July 8, 2009

Edgar Martins

There's quite a kerfuffle brewing about Edgar Martins photoshopping some an image for a story in the NYTimes.
Specifically he mirrored an image to create symmetry and then changed a few things in photoshop to cover his tracks.

This is a story because Martins states emphatically that he does not use photoshop (or other "darkroom manipulations") and because he apparently duped the Times (he should have labeled the picture an editorial illustration rather than editorial photojournalism). I find the whole thing amusing because there are many images Martin's portfolio that are obviously photoshopped using exactly the same technique.

This is easily provable on a suspect image simply by taking half the image, flipping it horizontally and layering it over the other side of the image with say 80% opacity... At that point it's obvious which parts of the image are flipped and which parts are photoshopped in.

Here are two more examples of his work that easily debunk his "no photoshop" proclamation:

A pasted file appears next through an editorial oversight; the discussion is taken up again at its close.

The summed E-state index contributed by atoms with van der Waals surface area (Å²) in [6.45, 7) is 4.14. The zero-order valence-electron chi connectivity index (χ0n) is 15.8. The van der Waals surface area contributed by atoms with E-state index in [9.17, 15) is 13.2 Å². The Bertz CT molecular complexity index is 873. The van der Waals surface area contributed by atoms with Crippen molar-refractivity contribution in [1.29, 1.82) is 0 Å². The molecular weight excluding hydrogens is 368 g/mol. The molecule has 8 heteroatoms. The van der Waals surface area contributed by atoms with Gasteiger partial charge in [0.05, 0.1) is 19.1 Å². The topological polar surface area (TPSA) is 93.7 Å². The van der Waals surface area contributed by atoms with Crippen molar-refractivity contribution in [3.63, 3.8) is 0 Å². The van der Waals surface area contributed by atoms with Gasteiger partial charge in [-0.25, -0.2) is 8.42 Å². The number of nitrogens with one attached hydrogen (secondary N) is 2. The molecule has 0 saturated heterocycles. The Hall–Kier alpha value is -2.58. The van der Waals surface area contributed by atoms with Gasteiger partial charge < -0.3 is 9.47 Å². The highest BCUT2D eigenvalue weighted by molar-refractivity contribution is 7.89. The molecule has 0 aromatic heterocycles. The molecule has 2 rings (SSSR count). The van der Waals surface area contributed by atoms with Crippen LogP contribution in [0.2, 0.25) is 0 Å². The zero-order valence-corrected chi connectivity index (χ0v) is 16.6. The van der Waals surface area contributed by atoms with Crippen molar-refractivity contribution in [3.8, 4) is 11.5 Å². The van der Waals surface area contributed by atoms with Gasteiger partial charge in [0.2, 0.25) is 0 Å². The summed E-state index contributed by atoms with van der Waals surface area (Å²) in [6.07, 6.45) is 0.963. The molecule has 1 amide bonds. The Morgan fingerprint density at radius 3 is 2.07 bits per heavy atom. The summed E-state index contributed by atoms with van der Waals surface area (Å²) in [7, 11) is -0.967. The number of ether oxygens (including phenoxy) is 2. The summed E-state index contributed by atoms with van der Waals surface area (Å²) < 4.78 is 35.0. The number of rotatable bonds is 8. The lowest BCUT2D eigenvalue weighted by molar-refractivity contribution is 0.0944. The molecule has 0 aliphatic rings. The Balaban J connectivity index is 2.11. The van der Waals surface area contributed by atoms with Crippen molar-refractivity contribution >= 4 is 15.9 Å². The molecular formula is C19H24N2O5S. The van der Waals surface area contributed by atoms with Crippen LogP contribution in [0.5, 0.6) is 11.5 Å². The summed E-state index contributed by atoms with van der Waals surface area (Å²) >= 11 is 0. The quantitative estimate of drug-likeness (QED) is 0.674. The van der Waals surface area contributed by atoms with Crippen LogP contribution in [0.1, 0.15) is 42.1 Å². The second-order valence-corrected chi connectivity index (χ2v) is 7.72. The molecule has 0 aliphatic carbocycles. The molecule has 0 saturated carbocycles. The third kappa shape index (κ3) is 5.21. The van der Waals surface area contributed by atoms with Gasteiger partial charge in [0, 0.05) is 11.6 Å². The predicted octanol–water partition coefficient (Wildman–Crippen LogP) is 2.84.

For the record, I like Martin's work, and I'm not anti-photoshop (and I'm certainly not anti-darkroom work) but I am anti-hypocrisy.

posted at 01:53 PM by raul

Filed under: photography


07/08/09 03:43 PM

Isn't this just lying, not hypocrisy?

07/08/09 04:28 PM

I find the whole thing hilarious. You don't even need to replicate these to tell they are PS'd.

If the NY Times image wasn't photoshopped, then maybe someone - an architect perhaps -can explain where those stairs are going and why they run into each other??

And the picture of the tree here is not even close to believable. If it is real, then perhaps Mr. Martins can tell us where there is a street that ends in a bizzare triangular point in the middle of a field. If it existed, it should be visible on Google earth to verify.

Digital art can be cool, but it doesn't belong in editorial photography.

07/08/09 06:30 PM

Funny how he tries to hide the photoshopping on the first image with the diagonal in the grass... but the first tree on either side of the billboard and the matching mound of dirt and light behind give way his game. Second picture is just obvious photoshoppery.

I know Martins from that series of beach scenes with the black skies and remember being impressed that it had all been done in camera (or so he had claimed). http://www.capricehorn.com/index.php?aw_id=683&node=artwork2&lang=en The thing about something like this is I now can't take him for his word and his appeal is diminished. If his work had just been labeled properly, I wouldn't have had any doubts.